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Technology as a Profit Center

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The automotive industry will see more than 370 million software systems used to integrate smartphone applications in vehicles in-use by 2020, according to a recent report from IHS Automotive. 

And what’s more, those features are becoming increasingly important to consumers. According to the J.D. Power 2014 U.S. Automotive Emerging Technologies Study, the majority of vehicle owners are willing to pay for smartphone functionality. 

Among vehicle owners who say they “definitely would” or “probably would” purchase specific technologies on their next vehicle, the highest percentage selected fuel economy, device/application linking for smartphones, wireless connectivity, natural language voice activation and infotainment features. In older vehicles, retrofitting is becoming a popular option, as well.

Bottom line: In-vehicle technology is evolving rapidly, and this could spell serious opportunity for auto repair shops.

“The fact of the matter is, the days of letting the quality of the vehicle and the weather do our marketing are quickly coming to an end,” says Rick White, president of One Eighty Business Solutions and an industry consultant. “Because we don’t have those repairs, there are a lot of shops scrambling for car count. One of the ways they can supplement that car count is to add technology add-ons.”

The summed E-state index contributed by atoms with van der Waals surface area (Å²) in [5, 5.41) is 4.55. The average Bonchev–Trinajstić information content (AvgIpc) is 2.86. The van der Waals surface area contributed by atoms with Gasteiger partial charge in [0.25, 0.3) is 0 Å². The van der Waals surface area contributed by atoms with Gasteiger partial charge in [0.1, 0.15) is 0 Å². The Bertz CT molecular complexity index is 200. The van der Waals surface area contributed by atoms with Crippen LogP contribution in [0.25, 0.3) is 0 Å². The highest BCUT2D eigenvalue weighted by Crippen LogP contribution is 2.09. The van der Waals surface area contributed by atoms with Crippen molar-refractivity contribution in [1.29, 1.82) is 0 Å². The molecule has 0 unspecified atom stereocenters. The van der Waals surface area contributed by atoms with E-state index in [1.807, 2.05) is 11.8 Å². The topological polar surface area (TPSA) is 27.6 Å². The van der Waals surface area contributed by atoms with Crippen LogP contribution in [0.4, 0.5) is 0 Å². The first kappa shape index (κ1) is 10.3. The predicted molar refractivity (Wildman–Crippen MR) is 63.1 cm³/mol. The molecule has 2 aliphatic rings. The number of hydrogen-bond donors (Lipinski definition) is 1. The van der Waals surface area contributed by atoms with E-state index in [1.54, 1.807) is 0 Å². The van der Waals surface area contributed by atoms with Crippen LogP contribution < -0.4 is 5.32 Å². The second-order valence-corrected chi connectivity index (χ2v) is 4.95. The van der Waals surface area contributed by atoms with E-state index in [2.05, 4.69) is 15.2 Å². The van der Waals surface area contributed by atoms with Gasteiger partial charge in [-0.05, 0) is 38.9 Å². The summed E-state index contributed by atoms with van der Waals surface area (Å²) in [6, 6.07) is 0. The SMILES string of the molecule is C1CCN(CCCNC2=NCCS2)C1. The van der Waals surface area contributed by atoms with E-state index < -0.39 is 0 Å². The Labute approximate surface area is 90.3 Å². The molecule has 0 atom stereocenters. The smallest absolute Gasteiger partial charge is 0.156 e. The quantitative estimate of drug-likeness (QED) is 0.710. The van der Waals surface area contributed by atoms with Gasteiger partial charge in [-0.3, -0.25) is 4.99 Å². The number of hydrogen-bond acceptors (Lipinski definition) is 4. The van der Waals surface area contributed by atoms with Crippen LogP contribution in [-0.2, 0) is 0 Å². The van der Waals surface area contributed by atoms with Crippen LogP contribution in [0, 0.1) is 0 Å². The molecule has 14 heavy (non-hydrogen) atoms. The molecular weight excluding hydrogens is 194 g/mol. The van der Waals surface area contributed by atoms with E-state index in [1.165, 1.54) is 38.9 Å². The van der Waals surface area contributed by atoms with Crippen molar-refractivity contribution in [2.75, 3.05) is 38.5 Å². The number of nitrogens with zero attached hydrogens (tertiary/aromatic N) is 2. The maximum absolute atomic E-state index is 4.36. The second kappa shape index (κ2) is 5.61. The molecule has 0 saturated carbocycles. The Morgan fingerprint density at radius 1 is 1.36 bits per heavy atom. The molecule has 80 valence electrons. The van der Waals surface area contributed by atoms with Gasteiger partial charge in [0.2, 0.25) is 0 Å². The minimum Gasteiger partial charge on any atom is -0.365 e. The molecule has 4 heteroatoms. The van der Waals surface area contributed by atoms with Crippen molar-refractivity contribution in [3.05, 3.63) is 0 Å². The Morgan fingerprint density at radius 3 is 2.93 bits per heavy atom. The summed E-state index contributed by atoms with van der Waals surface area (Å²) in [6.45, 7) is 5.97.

Using technology as an additional profit center can be a way to differentiate your shop from the competition and get ahead of the curve. Working with various “add-ons” to vehicles can give business a boost, too. Installing and fixing GPS and entertainment systems and other electronic services can turn into a successful profit center for business.

Before doing so, however, there are a few considerations to keep in mind, including how to stay up on the technology, what technology to look into and how to properly equip and train your staff to handle all of the technology that a vehicle has today.

“When you talk about programming and software and that avenue, there’s huge potential there.” 
—Josh Mellor, owner, Mellor’s Automotive

The Benefits

Technology add-ons may not be the top moneymaker in your shop yet, but they will lead to new customer generation, says Josh Mellor, owner of Mellor’s Automotive in West Melbourne, Fla. Mellor was one of the first in his area to work on these jobs and has created an additional profit center by working on these types of services and repairs.

There are a number of benefits to adding new technology services to your shop:

1. Planning for the future. IHS Automotive reported that smartphone app systems are currently at 6.9 million units in 2014, with expected growth to 370 million units by 2020. The number of OEM-installed connected car infotainment systems will reach 34.2 million units shipped worldwide by the end of 2018, according to ABI Research forecasts.